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the plans of the combined Federal forces operating on the coast of South Carolina and Georgia. General Long had forgotten that General Beauregard was the first Confederate general sent to Charleston, and that he was, in fact, at that time, the only Confederate general in existence; that after he had taken Fort Sumter, and while it was being rehabilitated, he made, as early as 1861, by request of Governor Pickens, a thorough reconnoissance of the South Carolina coast, from Charleston to Port Royal; that he recommended, in a memoir written to that effect, the erection of important works at the mouths of the Stono, the two Edistos, and Georgetown Harbor. For further details on this subject see Chapter V. of this book. But General Long further fails to remember that the different points he mentions as having particularly fixed General Lee's attention—the most threatened points—when he (December, 1861) assumed command of the Department of South Carolina, Georgia, and Florida (namely,
nes of destruction, in place of the intended gunboat, now just commencing to be built. Very respectfully, your obedient servant, G. T. Beauregard, Genl. Comdg. The next day (13th) there were indications along the coast, especially about Port Royal, that the enemy would soon strike a blow in that vicinity. General Beauregard informed Colonel Walker, at McPhersonville, that every effort would be made to support him in case he was attacked; but that, nevertheless, it would be prudent for h that, should the Navy Department take the matter in hand, the result would be better and sooner attained. If successful in Charleston harbor, General Beauregard thought similar rams could be built for the Mississippi and James rivers, and for Port Royal and Savannah. This point he strongly pressed upon the consideration of the War Department, and earnestly recommended Captain Lee for his zeal, energy, and capacity as a practical engineer. Full and comprehensive orders were given, on the 13
r Harris's instructions were to do the work as quietly as possible, in order not to awaken the suspicions of the enemy's gunboats in the Stono, and afford us the opportunity of taking them, and of re-opening our inland water communications with Port Royal, or of obtaining stronger engines for our iron gunboats and rams in Charleston. 17. On the following day General Cooper was telegraphed that the enemy's fleet had returned to Port Royal; and Major Pope was ordered to furnish certain guns, imPort Royal; and Major Pope was ordered to furnish certain guns, implements, and ammunition to Colonel Colcock, at Ocean Landing, and to General Walker, in the Third Military District. 18. The boom across the channel gave no satisfaction. General Beauregard determined to give up all work on it, and resort only to a rope obstruction, to be placed in its front. Major Cheves was instructed accordingly, and was also ordered to turn over to Captain Echols all materials collected for the boom, but to remain in charge of the torpedo constructions for the entrance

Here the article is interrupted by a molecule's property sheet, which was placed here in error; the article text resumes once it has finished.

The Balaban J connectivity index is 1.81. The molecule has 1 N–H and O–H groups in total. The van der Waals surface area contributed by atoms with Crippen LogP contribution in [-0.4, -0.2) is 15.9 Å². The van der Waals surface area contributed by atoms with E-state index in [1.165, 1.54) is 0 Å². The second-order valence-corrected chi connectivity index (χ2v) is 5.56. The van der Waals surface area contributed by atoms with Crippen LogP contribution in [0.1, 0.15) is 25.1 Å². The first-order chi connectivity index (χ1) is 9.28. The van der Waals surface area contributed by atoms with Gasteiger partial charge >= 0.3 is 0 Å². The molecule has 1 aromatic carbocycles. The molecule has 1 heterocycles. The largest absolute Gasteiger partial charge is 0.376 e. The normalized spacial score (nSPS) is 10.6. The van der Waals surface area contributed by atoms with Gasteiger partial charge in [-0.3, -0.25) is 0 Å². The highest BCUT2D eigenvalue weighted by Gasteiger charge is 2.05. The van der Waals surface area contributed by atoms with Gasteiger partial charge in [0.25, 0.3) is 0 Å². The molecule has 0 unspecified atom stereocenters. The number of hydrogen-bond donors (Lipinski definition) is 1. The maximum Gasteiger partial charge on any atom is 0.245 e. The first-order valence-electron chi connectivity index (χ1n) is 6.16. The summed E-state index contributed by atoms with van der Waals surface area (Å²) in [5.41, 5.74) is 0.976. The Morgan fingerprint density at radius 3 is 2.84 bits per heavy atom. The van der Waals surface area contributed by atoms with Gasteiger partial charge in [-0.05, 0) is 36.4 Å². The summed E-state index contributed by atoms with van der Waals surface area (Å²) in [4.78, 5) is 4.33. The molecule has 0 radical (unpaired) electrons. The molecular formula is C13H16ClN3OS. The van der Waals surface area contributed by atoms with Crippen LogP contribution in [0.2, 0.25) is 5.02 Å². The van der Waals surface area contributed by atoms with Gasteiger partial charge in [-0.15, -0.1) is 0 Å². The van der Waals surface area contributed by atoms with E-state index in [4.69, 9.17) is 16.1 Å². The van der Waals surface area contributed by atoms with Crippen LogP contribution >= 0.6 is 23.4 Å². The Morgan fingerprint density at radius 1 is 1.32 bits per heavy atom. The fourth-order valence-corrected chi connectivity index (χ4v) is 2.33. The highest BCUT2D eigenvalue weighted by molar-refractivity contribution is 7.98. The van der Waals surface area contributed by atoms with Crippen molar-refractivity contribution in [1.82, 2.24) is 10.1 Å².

do so, the planting interests of the State might be materially damaged. In his reply to the Governor, General Beauregard said he was alive to the sacrifices and hardships which a call on the militia would entail, but considered that the occasion justified him in requiring the presence of every arms-bearing man the State could raise. His letter ended thus: In other words, my command is much smaller than the force under General Lee, a year ago, in this State, when the hostile force at Port Royal was not more than half the one now concentrated in that vicinity. With what resources I have I shall make the best battle I can, conscious that I have done all I could to enlarge those resources in all practicable ways. In order to prevent night reconnoissances on Morris and Sullivan's islands, General Beauregard now ordered the Commander of the First Military District to patrol the beaches of those two islands with cavalry, to be sent for that purpose from the mainland, and to see
rial injury, for one of the number, the Keokuk, was sunk, and its armament is now in position for the defence of Charleston in our own batteries. Another monitor had to be sent to New York for extensive repairs, and several others were sent to Port Royal, also for repairs. 4th. Not a life may have been lost in the ironclads, but, on examination of the wreck of the Keokuk, its hull was found penetrated, and the 11-inch round-shots and 7-inch rifled bolts had made clean holes through its turrnished. Respectfully, your obedient servant, G. T. Beauregard, Genl. Comdg. But, as ill-luck would have it, says General Beauregard, the very night (April 12th) on which the attack was to have been made some of the monitors were sent to Port Royal for repairs, and the others to the North Edisto. The Ironsides was still with the blockaders, however, and, as General Beauregard looked upon her as our most dangerous antagonist, he determined to strike her a blow—destroy her, if possible—and